In Circular 26-20-12, dated April 8, 2020, the U.S. Department of Veterans Affairs (VA) updated its prior guidance on the relief available to VA loan borrowers based on the passage of the Coronavirus Aid, Relief, and Economic Security Act (CARES Act).

Eligibility for Forbearance. VA advises that the relief is available to a borrower with a VA-guaranteed loan or a VA-held loan who is experiencing a financial hardship due, directly or indirectly, to the COVID-19 emergency. VA confirms the ability of such a borrower to obtain a loan forbearance, regardless of whether or not they are delinquent, by submitting a request to the servicer and attesting that the borrower is experiencing a financial hardship due to the COVID-19 emergency. 

The CARES Act provides that the forbearance period is up to 180 days, and during the covered period the borrower can request an extension for an additional period of 180 days. VA states that “[t]he borrower, not the servicer, is entitled to determine the period of the forbearance, subject to the statutory limit of up to 360 days.” 

Exiting Forbearance. The VA states that “[t]he servicer must ensure the borrower has been given every opportunity to pursue all possible loss mitigation options in order to bring their loan current. Failure to do so could impact a future claim payment and could lead to other legal or administrative action(s) against the servicer.”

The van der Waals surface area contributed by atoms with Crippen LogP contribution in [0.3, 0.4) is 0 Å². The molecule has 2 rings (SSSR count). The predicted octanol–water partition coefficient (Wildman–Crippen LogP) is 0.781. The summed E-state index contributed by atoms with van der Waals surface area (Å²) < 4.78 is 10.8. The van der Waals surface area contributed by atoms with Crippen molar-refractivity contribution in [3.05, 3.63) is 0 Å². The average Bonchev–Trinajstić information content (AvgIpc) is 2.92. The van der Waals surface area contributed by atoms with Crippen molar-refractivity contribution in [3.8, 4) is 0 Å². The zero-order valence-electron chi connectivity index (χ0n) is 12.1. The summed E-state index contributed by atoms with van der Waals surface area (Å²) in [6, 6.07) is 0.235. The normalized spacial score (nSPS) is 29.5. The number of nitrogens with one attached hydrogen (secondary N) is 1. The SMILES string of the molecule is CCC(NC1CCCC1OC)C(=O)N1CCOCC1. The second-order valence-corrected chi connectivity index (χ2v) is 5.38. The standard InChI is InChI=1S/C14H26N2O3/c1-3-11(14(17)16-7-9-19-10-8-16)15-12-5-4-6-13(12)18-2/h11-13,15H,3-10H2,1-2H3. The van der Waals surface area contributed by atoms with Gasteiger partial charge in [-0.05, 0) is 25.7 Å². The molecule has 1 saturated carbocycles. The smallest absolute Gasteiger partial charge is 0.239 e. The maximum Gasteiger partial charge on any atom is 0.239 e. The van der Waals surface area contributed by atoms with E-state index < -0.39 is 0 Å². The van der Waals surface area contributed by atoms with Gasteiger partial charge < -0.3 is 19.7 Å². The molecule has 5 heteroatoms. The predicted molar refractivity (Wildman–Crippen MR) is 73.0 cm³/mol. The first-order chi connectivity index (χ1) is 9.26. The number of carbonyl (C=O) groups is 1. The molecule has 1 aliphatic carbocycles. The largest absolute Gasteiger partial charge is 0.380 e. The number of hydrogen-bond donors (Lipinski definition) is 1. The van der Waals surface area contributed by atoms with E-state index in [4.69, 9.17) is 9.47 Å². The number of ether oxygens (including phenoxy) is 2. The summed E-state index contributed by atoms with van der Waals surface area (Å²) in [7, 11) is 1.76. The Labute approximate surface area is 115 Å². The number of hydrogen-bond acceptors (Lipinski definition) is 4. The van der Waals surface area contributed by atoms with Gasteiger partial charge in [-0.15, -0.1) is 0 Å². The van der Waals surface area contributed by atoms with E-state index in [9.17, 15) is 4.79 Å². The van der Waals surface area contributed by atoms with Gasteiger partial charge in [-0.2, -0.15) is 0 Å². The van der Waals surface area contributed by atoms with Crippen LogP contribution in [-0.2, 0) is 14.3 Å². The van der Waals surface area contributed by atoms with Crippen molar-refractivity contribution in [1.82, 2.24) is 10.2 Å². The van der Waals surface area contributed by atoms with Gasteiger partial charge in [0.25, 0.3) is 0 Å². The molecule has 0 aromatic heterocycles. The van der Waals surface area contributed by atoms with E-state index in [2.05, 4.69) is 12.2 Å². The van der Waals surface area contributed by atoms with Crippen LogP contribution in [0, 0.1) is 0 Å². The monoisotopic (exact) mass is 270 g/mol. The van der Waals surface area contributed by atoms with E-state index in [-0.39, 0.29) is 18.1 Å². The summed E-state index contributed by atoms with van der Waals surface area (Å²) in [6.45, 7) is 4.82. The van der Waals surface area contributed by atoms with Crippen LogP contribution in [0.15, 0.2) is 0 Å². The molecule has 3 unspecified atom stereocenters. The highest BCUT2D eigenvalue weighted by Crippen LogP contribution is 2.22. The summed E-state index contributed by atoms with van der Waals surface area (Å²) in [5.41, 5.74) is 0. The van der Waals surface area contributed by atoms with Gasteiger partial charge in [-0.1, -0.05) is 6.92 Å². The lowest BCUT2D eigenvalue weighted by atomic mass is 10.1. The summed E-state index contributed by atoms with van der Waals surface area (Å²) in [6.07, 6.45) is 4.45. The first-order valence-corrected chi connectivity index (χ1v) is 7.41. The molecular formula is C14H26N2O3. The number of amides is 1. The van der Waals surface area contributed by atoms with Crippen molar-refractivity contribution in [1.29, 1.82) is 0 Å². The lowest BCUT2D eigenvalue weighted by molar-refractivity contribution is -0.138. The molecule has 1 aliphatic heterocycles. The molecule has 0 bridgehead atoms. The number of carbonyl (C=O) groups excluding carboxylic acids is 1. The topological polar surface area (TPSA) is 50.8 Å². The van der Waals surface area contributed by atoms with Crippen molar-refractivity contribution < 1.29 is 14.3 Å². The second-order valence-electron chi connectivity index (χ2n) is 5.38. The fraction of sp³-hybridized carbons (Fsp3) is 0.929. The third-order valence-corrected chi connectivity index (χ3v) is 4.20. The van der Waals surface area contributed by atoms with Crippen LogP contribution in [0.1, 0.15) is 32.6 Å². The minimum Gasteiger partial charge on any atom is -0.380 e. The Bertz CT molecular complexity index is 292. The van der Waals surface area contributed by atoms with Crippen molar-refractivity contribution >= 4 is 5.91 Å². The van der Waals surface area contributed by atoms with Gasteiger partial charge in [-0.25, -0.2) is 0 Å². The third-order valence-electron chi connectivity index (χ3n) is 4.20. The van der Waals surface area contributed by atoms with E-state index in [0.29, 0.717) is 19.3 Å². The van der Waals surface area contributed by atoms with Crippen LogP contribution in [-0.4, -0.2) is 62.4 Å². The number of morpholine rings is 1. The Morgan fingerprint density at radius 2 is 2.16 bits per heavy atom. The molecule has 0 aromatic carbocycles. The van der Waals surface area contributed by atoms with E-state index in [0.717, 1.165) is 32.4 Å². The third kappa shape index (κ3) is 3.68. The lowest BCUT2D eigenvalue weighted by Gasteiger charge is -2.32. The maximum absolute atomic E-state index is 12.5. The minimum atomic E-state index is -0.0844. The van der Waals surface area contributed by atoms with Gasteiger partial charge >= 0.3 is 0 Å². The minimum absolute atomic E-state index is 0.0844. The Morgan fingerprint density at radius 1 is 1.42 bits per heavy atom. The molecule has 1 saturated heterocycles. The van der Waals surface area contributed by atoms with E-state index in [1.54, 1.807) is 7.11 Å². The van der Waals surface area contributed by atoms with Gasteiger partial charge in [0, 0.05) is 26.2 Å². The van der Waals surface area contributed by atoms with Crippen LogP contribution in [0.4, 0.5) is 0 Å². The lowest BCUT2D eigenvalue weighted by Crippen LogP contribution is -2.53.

VA advises that no later than 30 days before the scheduled end of a forbearance period, a servicer must review the loan file for all possible loss mitigation options, and the servicer should document this review in the loan file. VA notes that among the various loss mitigation options set forth in the VA Servicer Handbook are the following:

  • Repayment plans.
  • Loan modifications.
  • Streamline modifications.
  • VA Affordable modifications.
  • VA Disaster modifications.
  • Disaster Extend modifications.

VA states that a servicer may not require the borrower to repay the total amount of the forborne payments in a lump sum, except if the amount would be payable at the end of the loan. The VA notes that the borrower may opt to make a lump sum payment in lieu of a loss mitigation option.

If the servicer determines that no loss mitigation options are possible and the borrower has equity in the home, the servicer must refer the file to the relevant Regional Loan Center and VA will consider a refunding of the loan. If a refunding is not possible, then the servicer should consider foreclosure alternatives.

Foreclosure Moratorium. The VA also addresses the foreclosure moratorium under the CARES Act. The CARES Act provides that, except with respect to a vacant or abandoned property, a servicer of a federally backed mortgage loan may not initiate any judicial or non-judicial foreclosure process, move for a foreclosure judgment or order of sale, or execute a foreclosure-related eviction or foreclosure sale for not less than the 60-day period beginning on March 18, 2020. Before the adoption of the CARES Act, the VA issued guidance strongly encouraging mortgage servicers to observe a foreclosure and eviction moratorium for the same 60-day period. The VA now conforms its guidance with the foreclosure moratorium provided for in the CARES Act.

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